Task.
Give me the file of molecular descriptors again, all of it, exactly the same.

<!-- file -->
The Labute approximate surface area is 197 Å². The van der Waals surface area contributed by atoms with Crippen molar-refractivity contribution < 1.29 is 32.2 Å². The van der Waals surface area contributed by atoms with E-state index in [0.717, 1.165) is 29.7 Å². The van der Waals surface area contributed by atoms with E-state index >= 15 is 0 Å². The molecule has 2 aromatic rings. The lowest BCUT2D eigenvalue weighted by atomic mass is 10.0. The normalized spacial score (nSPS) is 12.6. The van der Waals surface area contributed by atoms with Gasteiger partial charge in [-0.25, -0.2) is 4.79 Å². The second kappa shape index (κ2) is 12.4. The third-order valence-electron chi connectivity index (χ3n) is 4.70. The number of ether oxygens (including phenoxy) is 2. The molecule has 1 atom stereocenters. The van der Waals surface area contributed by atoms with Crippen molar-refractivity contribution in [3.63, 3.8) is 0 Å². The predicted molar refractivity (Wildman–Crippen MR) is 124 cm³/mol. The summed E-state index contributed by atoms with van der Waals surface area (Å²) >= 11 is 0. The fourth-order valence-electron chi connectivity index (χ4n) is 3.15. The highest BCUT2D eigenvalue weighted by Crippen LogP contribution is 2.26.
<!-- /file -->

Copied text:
The Labute approximate surface area is 197 Å². The van der Waals surface area contributed by atoms with Crippen molar-refractivity contribution < 1.29 is 32.2 Å². The van der Waals surface area contributed by atoms with E-state index in [0.717, 1.165) is 29.7 Å². The van der Waals surface area contributed by atoms with E-state index >= 15 is 0 Å². The molecule has 2 aromatic rings. The lowest BCUT2D eigenvalue weighted by atomic mass is 10.0. The normalized spacial score (nSPS) is 12.6. The van der Waals surface area contributed by atoms with Gasteiger partial charge in [-0.25, -0.2) is 4.79 Å². The second kappa shape index (κ2) is 12.4. The third-order valence-electron chi connectivity index (χ3n) is 4.70. The number of ether oxygens (including phenoxy) is 2. The molecule has 1 atom stereocenters. The van der Waals surface area contributed by atoms with Crippen molar-refractivity contribution in [3.63, 3.8) is 0 Å². The predicted molar refractivity (Wildman–Crippen MR) is 124 cm³/mol. The summed E-state index contributed by atoms with van der Waals surface area (Å²) >= 11 is 0. The fourth-order valence-electron chi connectivity index (χ4n) is 3.15. The highest BCUT2D eigenvalue weighted by Crippen LogP contribution is 2.26.